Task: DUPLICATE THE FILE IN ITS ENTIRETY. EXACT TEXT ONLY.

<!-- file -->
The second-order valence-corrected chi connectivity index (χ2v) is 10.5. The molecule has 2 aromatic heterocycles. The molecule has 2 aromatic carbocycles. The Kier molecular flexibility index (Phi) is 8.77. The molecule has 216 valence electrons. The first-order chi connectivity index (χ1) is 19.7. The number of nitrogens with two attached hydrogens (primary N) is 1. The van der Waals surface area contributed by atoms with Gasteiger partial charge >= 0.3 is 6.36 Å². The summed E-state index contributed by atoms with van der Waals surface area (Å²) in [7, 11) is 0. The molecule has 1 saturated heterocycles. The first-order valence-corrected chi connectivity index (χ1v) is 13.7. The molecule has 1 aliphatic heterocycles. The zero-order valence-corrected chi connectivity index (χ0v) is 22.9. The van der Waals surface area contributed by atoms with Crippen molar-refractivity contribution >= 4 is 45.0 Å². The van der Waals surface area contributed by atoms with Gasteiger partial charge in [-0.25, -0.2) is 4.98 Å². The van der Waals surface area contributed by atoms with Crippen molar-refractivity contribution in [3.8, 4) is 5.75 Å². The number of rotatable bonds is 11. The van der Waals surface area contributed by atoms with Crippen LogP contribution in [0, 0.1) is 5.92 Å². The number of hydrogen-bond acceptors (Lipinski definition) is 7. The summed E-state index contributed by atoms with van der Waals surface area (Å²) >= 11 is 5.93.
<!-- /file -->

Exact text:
The second-order valence-corrected chi connectivity index (χ2v) is 10.5. The molecule has 2 aromatic heterocycles. The molecule has 2 aromatic carbocycles. The Kier molecular flexibility index (Phi) is 8.77. The molecule has 216 valence electrons. The first-order chi connectivity index (χ1) is 19.7. The number of nitrogens with two attached hydrogens (primary N) is 1. The van der Waals surface area contributed by atoms with Gasteiger partial charge >= 0.3 is 6.36 Å². The summed E-state index contributed by atoms with van der Waals surface area (Å²) in [7, 11) is 0. The molecule has 1 saturated heterocycles. The first-order valence-corrected chi connectivity index (χ1v) is 13.7. The molecule has 1 aliphatic heterocycles. The zero-order valence-corrected chi connectivity index (χ0v) is 22.9. The van der Waals surface area contributed by atoms with Crippen molar-refractivity contribution >= 4 is 45.0 Å². The van der Waals surface area contributed by atoms with Gasteiger partial charge in [-0.25, -0.2) is 4.98 Å². The van der Waals surface area contributed by atoms with Crippen molar-refractivity contribution in [3.8, 4) is 5.75 Å². The number of rotatable bonds is 11. The van der Waals surface area contributed by atoms with Crippen LogP contribution in [0, 0.1) is 5.92 Å². The number of hydrogen-bond acceptors (Lipinski definition) is 7. The summed E-state index contributed by atoms with van der Waals surface area (Å²) >= 11 is 5.93.